Title VII of the Civil Rights Act of 1964 requires employers with more than 15 employees to reasonably accommodate an employee’s (or prospective employee’s) refusal to be vaccinated under a mandatory vaccination policy if the refusal is based on a “sincerely held religious belief.” The employer must “reasonably accommodate” the employee’s religious belief unless to do so would cause an “undue hardship” to the employer. But what do the above-quoted terms mean? Does the employer have the right to investigate whether the religion is “known” or how devout the employee is? How does the employer go about evaluating the employee’s request?
Below is some general guidance relating to the “religious” exemption:
- The vaccine policy should be in writing, widely disseminated, and clearly identify how an employee can apply for a “religious” exemption (or other exemption).
- The EEOC’s definition of “religion” goes beyond membership in a church or belief in God and includes firmly and sincerely held moral or ethical beliefs; consequently, the employer may be unfamiliar with the religion.
- Because of this, the employer should approach each request from the standpoint that the employee’s request is based on a sincerely held religious belief.
- If the employer has an objective basis for questioning either the religious nature or the sincerity of a particular belief or practice, the employer is permitted to request that the employee provide an explanation of his or her sincerely held religious beliefs and, if necessary, documentation from the employee’s religious leader regarding the religious belief that conflicts with the vaccination requirement.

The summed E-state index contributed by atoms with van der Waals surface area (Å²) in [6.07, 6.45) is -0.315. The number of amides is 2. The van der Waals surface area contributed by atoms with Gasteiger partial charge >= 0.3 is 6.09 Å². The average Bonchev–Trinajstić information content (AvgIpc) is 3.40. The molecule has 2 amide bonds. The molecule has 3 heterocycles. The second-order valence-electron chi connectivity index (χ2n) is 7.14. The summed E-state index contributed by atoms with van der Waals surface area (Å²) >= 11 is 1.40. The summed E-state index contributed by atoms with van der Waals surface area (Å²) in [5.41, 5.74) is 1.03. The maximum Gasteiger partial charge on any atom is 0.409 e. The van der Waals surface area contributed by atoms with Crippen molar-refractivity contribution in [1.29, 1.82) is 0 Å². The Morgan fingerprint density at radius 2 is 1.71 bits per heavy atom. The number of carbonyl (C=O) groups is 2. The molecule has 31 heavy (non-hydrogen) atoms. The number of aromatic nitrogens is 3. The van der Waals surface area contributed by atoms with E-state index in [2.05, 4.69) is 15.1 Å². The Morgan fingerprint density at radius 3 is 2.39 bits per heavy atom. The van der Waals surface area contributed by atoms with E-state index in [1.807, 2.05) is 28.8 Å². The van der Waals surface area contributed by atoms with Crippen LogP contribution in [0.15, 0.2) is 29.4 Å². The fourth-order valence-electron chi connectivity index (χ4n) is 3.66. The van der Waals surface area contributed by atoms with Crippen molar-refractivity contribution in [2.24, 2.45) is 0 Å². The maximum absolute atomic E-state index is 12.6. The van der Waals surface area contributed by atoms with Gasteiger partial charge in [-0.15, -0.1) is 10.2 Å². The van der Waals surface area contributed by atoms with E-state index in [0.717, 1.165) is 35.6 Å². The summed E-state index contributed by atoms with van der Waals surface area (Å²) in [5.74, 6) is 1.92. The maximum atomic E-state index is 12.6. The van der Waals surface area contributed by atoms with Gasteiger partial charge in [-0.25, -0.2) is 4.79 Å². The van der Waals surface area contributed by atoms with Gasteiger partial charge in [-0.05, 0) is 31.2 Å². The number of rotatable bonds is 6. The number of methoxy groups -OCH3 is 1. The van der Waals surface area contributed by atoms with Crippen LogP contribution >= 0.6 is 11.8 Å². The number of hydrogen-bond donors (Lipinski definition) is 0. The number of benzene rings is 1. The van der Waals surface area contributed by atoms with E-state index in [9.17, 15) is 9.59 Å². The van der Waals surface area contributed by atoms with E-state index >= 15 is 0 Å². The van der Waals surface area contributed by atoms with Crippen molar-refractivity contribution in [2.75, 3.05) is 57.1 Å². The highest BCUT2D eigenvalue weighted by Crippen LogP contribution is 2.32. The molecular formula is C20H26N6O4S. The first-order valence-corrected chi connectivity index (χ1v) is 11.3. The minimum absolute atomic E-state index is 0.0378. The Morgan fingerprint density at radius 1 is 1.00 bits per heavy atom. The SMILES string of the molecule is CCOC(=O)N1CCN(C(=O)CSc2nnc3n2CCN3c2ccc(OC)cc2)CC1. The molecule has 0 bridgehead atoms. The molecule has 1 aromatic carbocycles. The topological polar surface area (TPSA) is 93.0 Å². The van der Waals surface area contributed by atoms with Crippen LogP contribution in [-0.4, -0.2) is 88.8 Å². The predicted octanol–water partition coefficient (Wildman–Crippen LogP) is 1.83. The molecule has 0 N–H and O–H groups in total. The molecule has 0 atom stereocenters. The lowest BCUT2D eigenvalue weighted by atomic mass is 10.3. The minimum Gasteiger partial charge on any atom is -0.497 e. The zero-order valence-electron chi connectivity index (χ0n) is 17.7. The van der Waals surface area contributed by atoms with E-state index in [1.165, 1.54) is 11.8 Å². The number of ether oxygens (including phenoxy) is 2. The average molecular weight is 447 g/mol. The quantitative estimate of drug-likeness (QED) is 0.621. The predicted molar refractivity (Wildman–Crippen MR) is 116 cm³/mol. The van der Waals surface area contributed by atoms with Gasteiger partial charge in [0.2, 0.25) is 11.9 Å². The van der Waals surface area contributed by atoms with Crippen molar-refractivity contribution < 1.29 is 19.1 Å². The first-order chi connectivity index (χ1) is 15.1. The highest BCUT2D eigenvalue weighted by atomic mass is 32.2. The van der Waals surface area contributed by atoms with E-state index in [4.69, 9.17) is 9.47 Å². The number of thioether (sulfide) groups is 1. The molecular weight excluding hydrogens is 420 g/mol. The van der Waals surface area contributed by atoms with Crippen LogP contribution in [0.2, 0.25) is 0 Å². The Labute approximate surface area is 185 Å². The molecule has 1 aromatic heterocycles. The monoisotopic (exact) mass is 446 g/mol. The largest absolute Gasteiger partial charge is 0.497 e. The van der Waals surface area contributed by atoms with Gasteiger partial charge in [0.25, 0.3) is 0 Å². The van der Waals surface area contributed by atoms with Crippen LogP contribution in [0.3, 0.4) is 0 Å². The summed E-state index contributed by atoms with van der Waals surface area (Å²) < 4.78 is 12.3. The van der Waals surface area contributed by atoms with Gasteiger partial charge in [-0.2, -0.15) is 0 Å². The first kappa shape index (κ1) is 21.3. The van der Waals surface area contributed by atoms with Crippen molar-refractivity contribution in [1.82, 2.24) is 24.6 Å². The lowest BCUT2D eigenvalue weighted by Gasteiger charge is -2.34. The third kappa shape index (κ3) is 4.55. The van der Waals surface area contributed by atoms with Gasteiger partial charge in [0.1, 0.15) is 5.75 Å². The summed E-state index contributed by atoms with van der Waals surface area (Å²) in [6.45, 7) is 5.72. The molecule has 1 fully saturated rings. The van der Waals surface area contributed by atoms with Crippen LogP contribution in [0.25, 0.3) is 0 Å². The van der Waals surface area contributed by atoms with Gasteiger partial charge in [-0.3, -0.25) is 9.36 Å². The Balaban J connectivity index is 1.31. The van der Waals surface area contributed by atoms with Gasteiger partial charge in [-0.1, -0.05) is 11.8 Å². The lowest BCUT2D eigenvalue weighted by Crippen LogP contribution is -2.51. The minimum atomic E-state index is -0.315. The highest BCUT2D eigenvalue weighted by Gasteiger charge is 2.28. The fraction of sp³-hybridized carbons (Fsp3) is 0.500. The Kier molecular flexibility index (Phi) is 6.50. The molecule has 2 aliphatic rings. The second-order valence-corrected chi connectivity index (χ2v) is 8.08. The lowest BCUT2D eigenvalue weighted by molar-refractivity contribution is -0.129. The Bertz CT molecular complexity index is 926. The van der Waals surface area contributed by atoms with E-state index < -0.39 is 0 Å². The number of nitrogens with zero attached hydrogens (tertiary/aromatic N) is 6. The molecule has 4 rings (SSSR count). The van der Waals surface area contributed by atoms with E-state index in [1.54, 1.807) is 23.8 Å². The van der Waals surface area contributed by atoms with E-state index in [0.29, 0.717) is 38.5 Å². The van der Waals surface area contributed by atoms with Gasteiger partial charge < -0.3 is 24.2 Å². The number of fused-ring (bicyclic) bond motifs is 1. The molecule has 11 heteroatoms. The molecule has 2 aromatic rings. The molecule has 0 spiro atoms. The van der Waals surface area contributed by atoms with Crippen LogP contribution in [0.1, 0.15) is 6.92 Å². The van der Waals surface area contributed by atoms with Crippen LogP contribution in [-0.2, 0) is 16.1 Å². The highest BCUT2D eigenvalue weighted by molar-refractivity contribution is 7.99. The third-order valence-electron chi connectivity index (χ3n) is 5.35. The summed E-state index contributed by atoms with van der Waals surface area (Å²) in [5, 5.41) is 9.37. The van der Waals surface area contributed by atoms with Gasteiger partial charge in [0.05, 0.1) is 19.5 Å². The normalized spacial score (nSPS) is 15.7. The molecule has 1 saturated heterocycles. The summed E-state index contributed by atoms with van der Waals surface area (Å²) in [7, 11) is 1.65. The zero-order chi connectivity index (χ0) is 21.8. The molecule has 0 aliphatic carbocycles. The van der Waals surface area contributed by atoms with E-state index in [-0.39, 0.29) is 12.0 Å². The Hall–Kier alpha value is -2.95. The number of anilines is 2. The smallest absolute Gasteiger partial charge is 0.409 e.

- Employees who were refused an exemption because they merely asserted a personal preference against vaccinations have historically not been successful in claims brought under Title VII.
If the exemption is accepted, the employer must reasonably accommodate the employee unless it causes an undue hardship. Courts define “undue hardship” under Title VII as having more than minimal cost or burden on the employer. Relevant considerations include compromised workplace safety due to the frequency or proximity of the employee’s contact with other employees and customers and the identifiable cost of the accommodation in relation to the size and operating costs of the employer. Examples of a reasonable accommodation include requiring the employee to wear a face mask, work socially distant from coworkers or clients, getting periodic tests for COVID, working from home, or reassignment. The accommodation measure must be legitimate and non-retaliatory.
State laws may provide the employee with additional grounds for a religious accommodation from the vaccine policy. For example, §21.108 of the Texas Labor Code prohibits discrimination based on an employee’s “religious observance, practice or belief,” unless the employer demonstrates that it cannot reasonably accommodate the employee without undue hardship in the conduct of the employer’s business.
Richards Rodriguez & Skeith’s employment lawyers will be tracking this and other COVID vaccine issues for employers We recognize the complexity of employment relationships and offer practical advice to achieve our clients’ objectives while reducing the risk of employment litigation. This includes drafting comprehensive employment policies and assisting the employer with issues and questions that arise from employees and enforcement. Please contact us for more information or to speak with an attorney